- The Enterprise
- The Recorder
Teachers and other school employees will have to put in extra minutes each work day starting next Monday through the end of the school year to make up for four snow days.
Students will not have to make up five of the 12 school days lost because of inclement weather this year thanks to a waiver granted by the state. However, employees must make up that lost time by coming in early or leaving late.
Teachers, paraeducators and other 10-month school employees will be required to work an extra 40 minutes each day, according to an agreement hashed out between the school superintendent and the teachers union.
The 40 minutes should be spent in school working, and is beyond teachers’ seven-hour duty day, Anna Laughlin, president of the Education Association of St. Mary’s County, said. Those minutes can be made up before or after the regular workday.
“I think it’s a fair adjustment to the calendar,” she said. “And I think most employees will be able to do it without much hardship.”
Laughlin said teachers already spend countless hours working at home grading papers or creating lesson plans.
Superintendent Michael Martirano said Tuesday that all St. Mary’s public school employees will be working extra minutes every day to address the unusual number of days missed this school year. He said he worked with leadership from the teachers union, staff union and administrators union to come up with the plan.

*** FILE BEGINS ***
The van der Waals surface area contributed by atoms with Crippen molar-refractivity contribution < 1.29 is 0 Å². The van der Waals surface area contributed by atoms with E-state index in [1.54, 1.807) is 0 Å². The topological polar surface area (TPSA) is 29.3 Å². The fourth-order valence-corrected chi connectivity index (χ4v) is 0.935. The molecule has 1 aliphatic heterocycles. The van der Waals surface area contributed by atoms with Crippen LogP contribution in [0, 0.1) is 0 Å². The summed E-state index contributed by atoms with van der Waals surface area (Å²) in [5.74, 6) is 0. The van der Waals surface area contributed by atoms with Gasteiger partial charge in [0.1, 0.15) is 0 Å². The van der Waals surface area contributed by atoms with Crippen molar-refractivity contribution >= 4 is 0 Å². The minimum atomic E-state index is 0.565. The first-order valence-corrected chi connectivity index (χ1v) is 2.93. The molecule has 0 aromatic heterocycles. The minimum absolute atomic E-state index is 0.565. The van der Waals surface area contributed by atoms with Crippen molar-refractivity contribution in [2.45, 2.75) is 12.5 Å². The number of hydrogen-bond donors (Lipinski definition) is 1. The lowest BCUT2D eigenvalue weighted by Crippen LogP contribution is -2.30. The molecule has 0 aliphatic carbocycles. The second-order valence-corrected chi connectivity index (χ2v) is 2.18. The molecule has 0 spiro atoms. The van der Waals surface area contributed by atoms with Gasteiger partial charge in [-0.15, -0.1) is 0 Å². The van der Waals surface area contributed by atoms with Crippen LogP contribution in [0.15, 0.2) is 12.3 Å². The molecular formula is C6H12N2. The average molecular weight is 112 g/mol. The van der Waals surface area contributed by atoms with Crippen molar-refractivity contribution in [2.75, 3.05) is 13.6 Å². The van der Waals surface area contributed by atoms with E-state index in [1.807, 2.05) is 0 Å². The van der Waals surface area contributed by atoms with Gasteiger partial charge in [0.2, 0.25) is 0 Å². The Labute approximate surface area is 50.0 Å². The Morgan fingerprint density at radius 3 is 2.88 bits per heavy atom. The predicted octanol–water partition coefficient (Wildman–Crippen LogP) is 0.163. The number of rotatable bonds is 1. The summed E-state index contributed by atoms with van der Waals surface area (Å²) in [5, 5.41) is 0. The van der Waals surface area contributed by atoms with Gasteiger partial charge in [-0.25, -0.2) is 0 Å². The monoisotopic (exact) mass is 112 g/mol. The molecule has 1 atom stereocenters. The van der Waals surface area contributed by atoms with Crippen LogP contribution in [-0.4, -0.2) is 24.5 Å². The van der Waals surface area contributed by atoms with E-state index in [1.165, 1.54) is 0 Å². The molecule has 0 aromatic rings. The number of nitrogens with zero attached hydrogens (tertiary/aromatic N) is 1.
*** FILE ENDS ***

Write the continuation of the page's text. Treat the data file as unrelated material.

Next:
“It makes up for the time teachers owe in their contract,” Laughlin said.
Teachers are required to work 190 days, 10 days more than students attend school. Those additional days come before the first day of school, scattered throughout the school year as professional days and after the last day of school for students.
The Maryland school superintendent approved waiving five make-up days out of the 12 days St. Mary’s students missed this year due to inclement weather. Five snow makeup days were already built into the calendar.
Students made up one day on Presidents Day and will make up another on May 2, which originally was a scheduled professional day for teachers. This leaves teachers working six days fewer than called for in their contract, Laughlin said.
Martirano said adding minutes to the work day was a better alternative than extending the last day for teachers into summer break. In a letter to school staff dated March 31, Martirano wrote that employees can also use annual leave, personal leave or comp time to make up for the missed work. The last day for teachers remains scheduled for June 13.
“I have great trust and respect and admiration for our faculty and staff,” the superintendent said, adding that the extra time will be logged on “the honor system.
“In my mind, they’re working above and beyond those hours as is,” Martirano said.
Workers designated as 11-month employees, including some assistant principals and secretaries, will work an extra 32 minutes each day through June 27.
Twelve-month employees, including central office staff, principals and others, will work an extra 45 minutes each day through June 30.
“It’s a good way to take care of the problem,” Sal Raspa, school board chair, said, to address the extreme winter the region experienced. He added that the union leadership, principals and administrators seem to be on board.
Martirano said school employees did not directly make up five snow days that were waived in 2010. But the superintendent said there is a need to hold employees to a level of accountability when it comes to contracts, especially in the current budget climate.